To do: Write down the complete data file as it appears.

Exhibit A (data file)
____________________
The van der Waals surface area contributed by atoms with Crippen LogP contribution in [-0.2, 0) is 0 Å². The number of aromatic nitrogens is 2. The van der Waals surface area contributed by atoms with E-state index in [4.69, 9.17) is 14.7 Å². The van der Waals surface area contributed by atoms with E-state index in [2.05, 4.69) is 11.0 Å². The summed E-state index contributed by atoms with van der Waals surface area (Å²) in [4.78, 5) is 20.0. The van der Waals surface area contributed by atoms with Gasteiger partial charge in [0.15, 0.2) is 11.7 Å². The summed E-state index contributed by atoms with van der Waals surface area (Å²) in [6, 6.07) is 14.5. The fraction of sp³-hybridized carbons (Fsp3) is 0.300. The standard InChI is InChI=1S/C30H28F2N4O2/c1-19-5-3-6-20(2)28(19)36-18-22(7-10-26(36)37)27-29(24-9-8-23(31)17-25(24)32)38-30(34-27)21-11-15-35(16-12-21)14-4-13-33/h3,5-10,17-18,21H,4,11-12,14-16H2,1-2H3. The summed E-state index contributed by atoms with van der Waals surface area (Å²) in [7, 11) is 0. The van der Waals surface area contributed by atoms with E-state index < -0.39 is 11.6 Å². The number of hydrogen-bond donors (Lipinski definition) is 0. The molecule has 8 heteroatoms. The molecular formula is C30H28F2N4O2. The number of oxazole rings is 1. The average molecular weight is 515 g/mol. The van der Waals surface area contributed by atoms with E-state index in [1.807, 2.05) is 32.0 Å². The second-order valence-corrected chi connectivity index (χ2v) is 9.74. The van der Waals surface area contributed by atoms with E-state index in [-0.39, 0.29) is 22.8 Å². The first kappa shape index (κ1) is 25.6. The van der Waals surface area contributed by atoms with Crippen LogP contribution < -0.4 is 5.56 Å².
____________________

The van der Waals surface area contributed by atoms with Crippen LogP contribution in [-0.2, 0) is 0 Å². The number of aromatic nitrogens is 2. The van der Waals surface area contributed by atoms with E-state index in [4.69, 9.17) is 14.7 Å². The van der Waals surface area contributed by atoms with E-state index in [2.05, 4.69) is 11.0 Å². The summed E-state index contributed by atoms with van der Waals surface area (Å²) in [4.78, 5) is 20.0. The van der Waals surface area contributed by atoms with Gasteiger partial charge in [0.15, 0.2) is 11.7 Å². The summed E-state index contributed by atoms with van der Waals surface area (Å²) in [6, 6.07) is 14.5. The fraction of sp³-hybridized carbons (Fsp3) is 0.300. The standard InChI is InChI=1S/C30H28F2N4O2/c1-19-5-3-6-20(2)28(19)36-18-22(7-10-26(36)37)27-29(24-9-8-23(31)17-25(24)32)38-30(34-27)21-11-15-35(16-12-21)14-4-13-33/h3,5-10,17-18,21H,4,11-12,14-16H2,1-2H3. The summed E-state index contributed by atoms with van der Waals surface area (Å²) in [7, 11) is 0. The van der Waals surface area contributed by atoms with E-state index < -0.39 is 11.6 Å². The number of hydrogen-bond donors (Lipinski definition) is 0. The molecule has 8 heteroatoms. The molecular formula is C30H28F2N4O2. The number of oxazole rings is 1. The average molecular weight is 515 g/mol. The van der Waals surface area contributed by atoms with E-state index in [1.807, 2.05) is 32.0 Å². The second-order valence-corrected chi connectivity index (χ2v) is 9.74. The van der Waals surface area contributed by atoms with E-state index in [-0.39, 0.29) is 22.8 Å². The first kappa shape index (κ1) is 25.6. The van der Waals surface area contributed by atoms with Crippen LogP contribution < -0.4 is 5.56 Å².